Icebergs in broken sea ice

An iceberg in broken sea ice to the north-east of Greenland captured during Oden Arctic Technology Research Cruise in 2013. Photo: Anna Pustogvar.

Top image: An iceberg in broken sea ice to the north-east of Greenland captured during Oden Arctic Technology Research Cruise in 2013. Photo: Anna Pustogvar.

Drifting icebergs can be a serious threat to Arctic and subarctic offshore activities. PhD candidate Renat Yulmetov analysed the drift of icebergs in broken sea ice and investigated the possibility of iceberg towing in sea ice to protect offshore structures. Yulmetov will defend his PhD thesis on 12 January 2017 at UNIS.

6 January 2017
Press release from the University Centre in Svalbard (UNIS) and Norwegian University of Science and Technology (NTNU)

Icebergs are massive pieces of ice, floating or grounded, which have broken away from glaciers. A one-million-ton iceberg can be considered as ‘medium-sized’. Potential collision with such a heavy object may cause significant damage to a ship or an offshore structure, threatening human lives and the environment.

Collisions with an offshore structure may be avoided by implementing ice management techniques. First of all, icebergs have to be detected as early as possible. Secondly, their drift has to be accurately forecasted. If a collision is likely to occur, an iceberg may be deflected by towing it away using an offshore supply vessel. Finally, if towing fails, then the offshore structure should be possible to disconnect and remove from the site, which is very costly and risky. These techniques have been well established for iceberg drifting in open water, but are it possible to do the same for an iceberg surrounded by broken sea ice?

Towing of icebergs in broken sea ice
Renat Yulmetov studied the drift of nine icebergs and 18 ice floes to the north-east of Greenland and to the south-east of Svalbard using GPS trackers. The drift tracks were analysed to find drift velocities, trajectory curvatures, velocity spectra and to estimate relative drift of ice and icebergs. In addition, the yawing of icebergs has been measured for the first time. All of this information is highly relevant to iceberg management and basically tells us what to expect from a drifting iceberg.

Helicopter landing on an iceberg
A helicopter landing on an iceberg to deploy a GPS tracker during Oden Arctic Technology Research Cruise in 2013. Photo: Per Frejvall.

The rotation of drifting icebergs to the north-east of Greenland was surprisingly consistent, making between one and two full revolutions per 24 hours. Tidal currents were found to be responsible for the rotation and the process was successfully modelled numerically using a new drift model involving rotation.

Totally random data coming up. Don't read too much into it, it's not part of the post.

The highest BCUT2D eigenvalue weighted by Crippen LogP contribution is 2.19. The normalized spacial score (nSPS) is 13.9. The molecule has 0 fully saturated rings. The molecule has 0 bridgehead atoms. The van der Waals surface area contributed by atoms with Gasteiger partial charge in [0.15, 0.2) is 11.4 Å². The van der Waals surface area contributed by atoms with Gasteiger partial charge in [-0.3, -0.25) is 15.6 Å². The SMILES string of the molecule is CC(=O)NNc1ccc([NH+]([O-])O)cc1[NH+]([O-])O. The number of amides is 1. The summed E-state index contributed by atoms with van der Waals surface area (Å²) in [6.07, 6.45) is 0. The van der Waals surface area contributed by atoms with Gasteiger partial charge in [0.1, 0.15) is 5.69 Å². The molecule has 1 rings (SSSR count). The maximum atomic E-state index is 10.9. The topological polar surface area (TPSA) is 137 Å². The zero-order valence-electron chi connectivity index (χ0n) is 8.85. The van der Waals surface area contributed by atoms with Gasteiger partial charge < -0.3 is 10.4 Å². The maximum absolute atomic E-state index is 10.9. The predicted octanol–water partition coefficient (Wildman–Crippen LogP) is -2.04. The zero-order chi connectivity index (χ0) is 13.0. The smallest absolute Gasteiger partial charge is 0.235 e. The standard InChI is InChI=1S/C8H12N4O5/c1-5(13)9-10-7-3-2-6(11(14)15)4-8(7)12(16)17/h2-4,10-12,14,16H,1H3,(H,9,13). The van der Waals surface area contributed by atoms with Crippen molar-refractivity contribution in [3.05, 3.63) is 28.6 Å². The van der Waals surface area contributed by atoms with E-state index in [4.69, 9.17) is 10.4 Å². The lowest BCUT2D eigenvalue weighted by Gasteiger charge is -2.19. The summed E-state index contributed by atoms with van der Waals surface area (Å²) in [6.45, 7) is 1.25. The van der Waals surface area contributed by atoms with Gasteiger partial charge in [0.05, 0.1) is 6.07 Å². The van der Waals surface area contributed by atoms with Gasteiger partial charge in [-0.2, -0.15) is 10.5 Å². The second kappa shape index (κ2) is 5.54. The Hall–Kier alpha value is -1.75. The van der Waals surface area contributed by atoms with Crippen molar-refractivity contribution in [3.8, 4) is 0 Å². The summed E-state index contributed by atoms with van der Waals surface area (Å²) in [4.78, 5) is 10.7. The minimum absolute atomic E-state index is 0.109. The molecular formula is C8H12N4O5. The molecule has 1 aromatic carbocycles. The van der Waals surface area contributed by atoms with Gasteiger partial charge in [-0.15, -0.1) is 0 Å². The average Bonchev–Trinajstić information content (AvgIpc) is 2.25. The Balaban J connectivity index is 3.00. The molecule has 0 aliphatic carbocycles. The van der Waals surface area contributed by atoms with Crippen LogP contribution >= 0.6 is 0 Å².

In addition, a numerical model of iceberg towing in broken ice has been developed. In the model, the behaviour of the iceberg and every ice floe is described by their own equations of motion. They interact with each other and the interaction forces at every contact between them are estimated in a special way. The model can efficiently simulate an iceberg moving through an ice field containing thousands of ice floes. An algorithm has been developed, that efficiently generates such ice fields containing ice floes with size distribution “as in nature”.

Numerical simulation of iceberg towing in broken sea ice
A snapshot from numerical simulation of iceberg towing in broken sea ice.

No full-scale data exist for iceberg towing in broken ice to date, therefore, the numerical model has been validated using a basin-scale towing experiment. After the validation, the numerical model can be used to support decisions prior to full-scale towing operations in broken ice. Based on the numerical simulations, it is now possible to conclude that towing of a medium sized iceberg in first-year ice of 70 % ice concentration can be feasible.

Renat Yulmetov will defend his PhD thesis entitled “Observations and Numerical Simulations of Icebergs in Broken Ice” at UNIS on Thursday 12 January at 13:15.

He will give a public trial lecture, entitled: “Oil and Gas in the Arctic: Past, Present and Future – Technological challenges with respect to fixed versus floating structures” the same day at 10:15.

Both lectures take place in the auditorium “Lassegrotta”.

Supervisors have been UNIS professor Aleksey Marchenko (main supervisor) and co-supervisors have been professor Sveinung Løset (NTNU/UNIS) and associate professor Raed Lubbad (NTNU).

Renat Yulmetov
Renat Yulmetov. Photo: UNIS

About the candidate:
Renat Yulmetov was born in 1988 in Orenburg, Russia. In 2011 he completed his master’s degree at the Moscow Institute of Physics and Technology (MIPT). In January 2012 he started his PhD studies at UNIS and NTNU.

Yulmetov is currently working at C-CORE/Memorial University of Newfoundland in Canada.


Arctic Technology Disputations Research